Animal control authorities have seized a 35-acre farm, saying they found dozens of horses dead or dying from illness and maltreatment.

No charges had been filed against the owner of the farm, but authorities were treating the property as a crime scene, said Paul Miller, executive director of the Humane Society.

Authorities were sent on Saturday to investigate reports of a dead horse at Windrinker Farm, near the Antietam National Battlefield. They found more than 70 horses in various stages of poor health, plus the mostly skeletal remains of at least five other horses.

About 20 of the horses were sent to facilities throughout the region for further care, and one of them later died, said Miller, who also serves as a Howard County animal control officer.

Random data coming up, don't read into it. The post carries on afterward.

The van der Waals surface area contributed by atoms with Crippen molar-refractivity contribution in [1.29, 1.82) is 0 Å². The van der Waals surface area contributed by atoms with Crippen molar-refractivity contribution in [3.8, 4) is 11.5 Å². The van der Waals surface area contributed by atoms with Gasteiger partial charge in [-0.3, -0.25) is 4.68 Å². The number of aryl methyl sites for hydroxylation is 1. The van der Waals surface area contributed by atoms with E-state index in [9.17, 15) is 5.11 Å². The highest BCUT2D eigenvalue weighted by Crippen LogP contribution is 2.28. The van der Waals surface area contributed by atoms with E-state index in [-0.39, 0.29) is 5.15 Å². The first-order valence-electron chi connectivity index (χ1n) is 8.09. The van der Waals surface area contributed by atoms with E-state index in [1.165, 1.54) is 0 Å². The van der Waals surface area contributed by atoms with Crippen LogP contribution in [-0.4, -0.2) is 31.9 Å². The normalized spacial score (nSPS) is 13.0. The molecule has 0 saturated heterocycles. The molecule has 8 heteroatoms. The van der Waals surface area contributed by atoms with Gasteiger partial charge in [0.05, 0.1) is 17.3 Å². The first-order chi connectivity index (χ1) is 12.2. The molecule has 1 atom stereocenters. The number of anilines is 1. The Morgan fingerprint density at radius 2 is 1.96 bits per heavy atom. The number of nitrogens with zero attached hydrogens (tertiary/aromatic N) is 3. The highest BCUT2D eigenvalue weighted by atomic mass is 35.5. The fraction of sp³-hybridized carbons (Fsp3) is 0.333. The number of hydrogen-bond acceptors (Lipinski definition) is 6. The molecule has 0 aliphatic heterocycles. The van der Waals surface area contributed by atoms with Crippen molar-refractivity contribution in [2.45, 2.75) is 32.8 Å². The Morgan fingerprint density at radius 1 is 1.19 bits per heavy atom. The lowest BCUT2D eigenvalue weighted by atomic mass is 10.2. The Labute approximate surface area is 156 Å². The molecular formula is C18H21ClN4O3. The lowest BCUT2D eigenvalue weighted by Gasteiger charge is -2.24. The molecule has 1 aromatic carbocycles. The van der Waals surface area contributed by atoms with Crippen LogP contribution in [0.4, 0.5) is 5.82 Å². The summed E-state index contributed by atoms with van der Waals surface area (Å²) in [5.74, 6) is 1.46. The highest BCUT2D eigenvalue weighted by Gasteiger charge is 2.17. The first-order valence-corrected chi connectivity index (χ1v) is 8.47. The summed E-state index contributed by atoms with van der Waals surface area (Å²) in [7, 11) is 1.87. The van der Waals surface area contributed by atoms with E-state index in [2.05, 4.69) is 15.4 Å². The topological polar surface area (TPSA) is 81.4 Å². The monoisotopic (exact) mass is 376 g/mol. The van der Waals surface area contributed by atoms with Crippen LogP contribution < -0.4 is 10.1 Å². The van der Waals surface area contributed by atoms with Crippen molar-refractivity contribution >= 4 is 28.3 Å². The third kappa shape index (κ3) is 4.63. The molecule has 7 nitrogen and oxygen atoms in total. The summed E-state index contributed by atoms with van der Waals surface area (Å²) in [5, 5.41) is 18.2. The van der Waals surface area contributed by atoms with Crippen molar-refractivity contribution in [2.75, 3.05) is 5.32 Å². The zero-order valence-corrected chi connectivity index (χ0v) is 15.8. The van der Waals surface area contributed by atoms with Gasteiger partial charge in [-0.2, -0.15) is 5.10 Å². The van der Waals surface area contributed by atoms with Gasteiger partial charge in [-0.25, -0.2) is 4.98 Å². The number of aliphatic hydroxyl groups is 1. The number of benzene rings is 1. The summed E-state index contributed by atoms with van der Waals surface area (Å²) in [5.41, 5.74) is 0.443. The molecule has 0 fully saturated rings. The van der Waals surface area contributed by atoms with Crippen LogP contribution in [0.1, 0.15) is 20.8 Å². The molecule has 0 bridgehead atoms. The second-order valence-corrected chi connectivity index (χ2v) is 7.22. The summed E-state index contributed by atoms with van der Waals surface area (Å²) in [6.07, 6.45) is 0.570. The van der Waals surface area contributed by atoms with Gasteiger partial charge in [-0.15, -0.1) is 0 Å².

Windrinker Farm owner Barbara P. Reinken, 61, denied mistreating the horses but conceded she had more than she could handle.

"The only thing I had wrong, I had too many horses, that's all," Reinken, a registered nurse, told The Associated Press Sunday.

Neighbors told the AP that dozens of horses at a time would sometimes get loose and graze in yards, fields and orchards. Bonnie Holmes said she called the Humane Society last month when as many as 30 horses got out.

"I'm so happy to see they're being taken out of here," Holmes said.

Miller said investigators found little feed on the farm except pasture and volunteers brought in bales of hay for the horses.